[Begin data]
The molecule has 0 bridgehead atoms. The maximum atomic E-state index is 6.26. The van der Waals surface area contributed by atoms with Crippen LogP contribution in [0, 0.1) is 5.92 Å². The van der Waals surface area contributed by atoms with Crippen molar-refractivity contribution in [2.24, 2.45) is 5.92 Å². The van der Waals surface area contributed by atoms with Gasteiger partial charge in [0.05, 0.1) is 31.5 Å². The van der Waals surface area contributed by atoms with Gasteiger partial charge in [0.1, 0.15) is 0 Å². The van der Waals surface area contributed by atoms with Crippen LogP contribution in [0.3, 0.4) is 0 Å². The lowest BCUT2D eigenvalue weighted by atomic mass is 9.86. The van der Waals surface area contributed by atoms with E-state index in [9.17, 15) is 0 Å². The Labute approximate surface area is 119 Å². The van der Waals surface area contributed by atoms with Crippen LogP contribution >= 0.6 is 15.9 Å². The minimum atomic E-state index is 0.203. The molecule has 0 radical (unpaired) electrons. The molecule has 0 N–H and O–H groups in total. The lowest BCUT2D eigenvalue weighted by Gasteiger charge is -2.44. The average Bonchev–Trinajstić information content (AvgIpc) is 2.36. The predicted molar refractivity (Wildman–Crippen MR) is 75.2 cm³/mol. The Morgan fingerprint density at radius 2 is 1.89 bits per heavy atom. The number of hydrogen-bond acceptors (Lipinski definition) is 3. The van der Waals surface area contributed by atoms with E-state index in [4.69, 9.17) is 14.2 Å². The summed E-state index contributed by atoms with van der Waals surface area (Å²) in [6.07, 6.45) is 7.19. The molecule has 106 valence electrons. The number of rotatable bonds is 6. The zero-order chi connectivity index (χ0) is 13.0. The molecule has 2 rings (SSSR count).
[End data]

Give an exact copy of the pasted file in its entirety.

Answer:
The molecule has 0 bridgehead atoms. The maximum atomic E-state index is 6.26. The van der Waals surface area contributed by atoms with Crippen LogP contribution in [0, 0.1) is 5.92 Å². The van der Waals surface area contributed by atoms with Crippen molar-refractivity contribution in [2.24, 2.45) is 5.92 Å². The van der Waals surface area contributed by atoms with Gasteiger partial charge in [0.05, 0.1) is 31.5 Å². The van der Waals surface area contributed by atoms with Gasteiger partial charge in [0.1, 0.15) is 0 Å². The van der Waals surface area contributed by atoms with Crippen LogP contribution in [0.3, 0.4) is 0 Å². The lowest BCUT2D eigenvalue weighted by atomic mass is 9.86. The van der Waals surface area contributed by atoms with E-state index in [9.17, 15) is 0 Å². The Labute approximate surface area is 119 Å². The van der Waals surface area contributed by atoms with Crippen LogP contribution >= 0.6 is 15.9 Å². The minimum atomic E-state index is 0.203. The molecule has 0 radical (unpaired) electrons. The molecule has 0 N–H and O–H groups in total. The lowest BCUT2D eigenvalue weighted by Gasteiger charge is -2.44. The average Bonchev–Trinajstić information content (AvgIpc) is 2.36. The predicted molar refractivity (Wildman–Crippen MR) is 75.2 cm³/mol. The Morgan fingerprint density at radius 2 is 1.89 bits per heavy atom. The number of hydrogen-bond acceptors (Lipinski definition) is 3. The van der Waals surface area contributed by atoms with E-state index in [4.69, 9.17) is 14.2 Å². The summed E-state index contributed by atoms with van der Waals surface area (Å²) in [6.07, 6.45) is 7.19. The molecule has 106 valence electrons. The number of rotatable bonds is 6. The zero-order chi connectivity index (χ0) is 13.0. The molecule has 2 rings (SSSR count).